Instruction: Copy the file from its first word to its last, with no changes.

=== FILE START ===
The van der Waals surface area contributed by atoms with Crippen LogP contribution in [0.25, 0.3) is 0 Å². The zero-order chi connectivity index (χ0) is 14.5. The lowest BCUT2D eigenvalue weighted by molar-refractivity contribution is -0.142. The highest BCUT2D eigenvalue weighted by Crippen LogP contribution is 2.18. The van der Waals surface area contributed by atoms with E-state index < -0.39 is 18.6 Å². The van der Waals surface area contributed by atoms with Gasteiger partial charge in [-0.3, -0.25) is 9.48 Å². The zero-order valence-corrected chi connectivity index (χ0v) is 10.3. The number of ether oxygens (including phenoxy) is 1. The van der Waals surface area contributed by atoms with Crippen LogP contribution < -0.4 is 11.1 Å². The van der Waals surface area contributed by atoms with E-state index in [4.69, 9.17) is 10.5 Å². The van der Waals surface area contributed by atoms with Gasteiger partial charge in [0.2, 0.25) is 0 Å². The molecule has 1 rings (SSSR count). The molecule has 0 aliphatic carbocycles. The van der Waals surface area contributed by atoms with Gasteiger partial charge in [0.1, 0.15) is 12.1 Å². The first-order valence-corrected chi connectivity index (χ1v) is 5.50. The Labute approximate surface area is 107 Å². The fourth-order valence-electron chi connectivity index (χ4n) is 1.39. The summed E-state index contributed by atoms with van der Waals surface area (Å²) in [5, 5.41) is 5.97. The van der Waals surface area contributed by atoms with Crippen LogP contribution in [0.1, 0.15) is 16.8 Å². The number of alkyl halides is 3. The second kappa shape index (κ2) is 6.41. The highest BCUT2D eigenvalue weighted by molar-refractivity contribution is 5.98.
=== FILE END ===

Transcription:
The van der Waals surface area contributed by atoms with Crippen LogP contribution in [0.25, 0.3) is 0 Å². The zero-order chi connectivity index (χ0) is 14.5. The lowest BCUT2D eigenvalue weighted by molar-refractivity contribution is -0.142. The highest BCUT2D eigenvalue weighted by Crippen LogP contribution is 2.18. The van der Waals surface area contributed by atoms with E-state index < -0.39 is 18.6 Å². The van der Waals surface area contributed by atoms with Gasteiger partial charge in [-0.3, -0.25) is 9.48 Å². The zero-order valence-corrected chi connectivity index (χ0v) is 10.3. The number of ether oxygens (including phenoxy) is 1. The van der Waals surface area contributed by atoms with Crippen LogP contribution < -0.4 is 11.1 Å². The van der Waals surface area contributed by atoms with E-state index in [4.69, 9.17) is 10.5 Å². The van der Waals surface area contributed by atoms with Gasteiger partial charge in [0.2, 0.25) is 0 Å². The molecule has 1 rings (SSSR count). The molecule has 0 aliphatic carbocycles. The van der Waals surface area contributed by atoms with Gasteiger partial charge in [0.1, 0.15) is 12.1 Å². The first-order valence-corrected chi connectivity index (χ1v) is 5.50. The Labute approximate surface area is 107 Å². The fourth-order valence-electron chi connectivity index (χ4n) is 1.39. The summed E-state index contributed by atoms with van der Waals surface area (Å²) in [5, 5.41) is 5.97. The van der Waals surface area contributed by atoms with Crippen LogP contribution in [0.1, 0.15) is 16.8 Å². The number of alkyl halides is 3. The second kappa shape index (κ2) is 6.41. The highest BCUT2D eigenvalue weighted by molar-refractivity contribution is 5.98.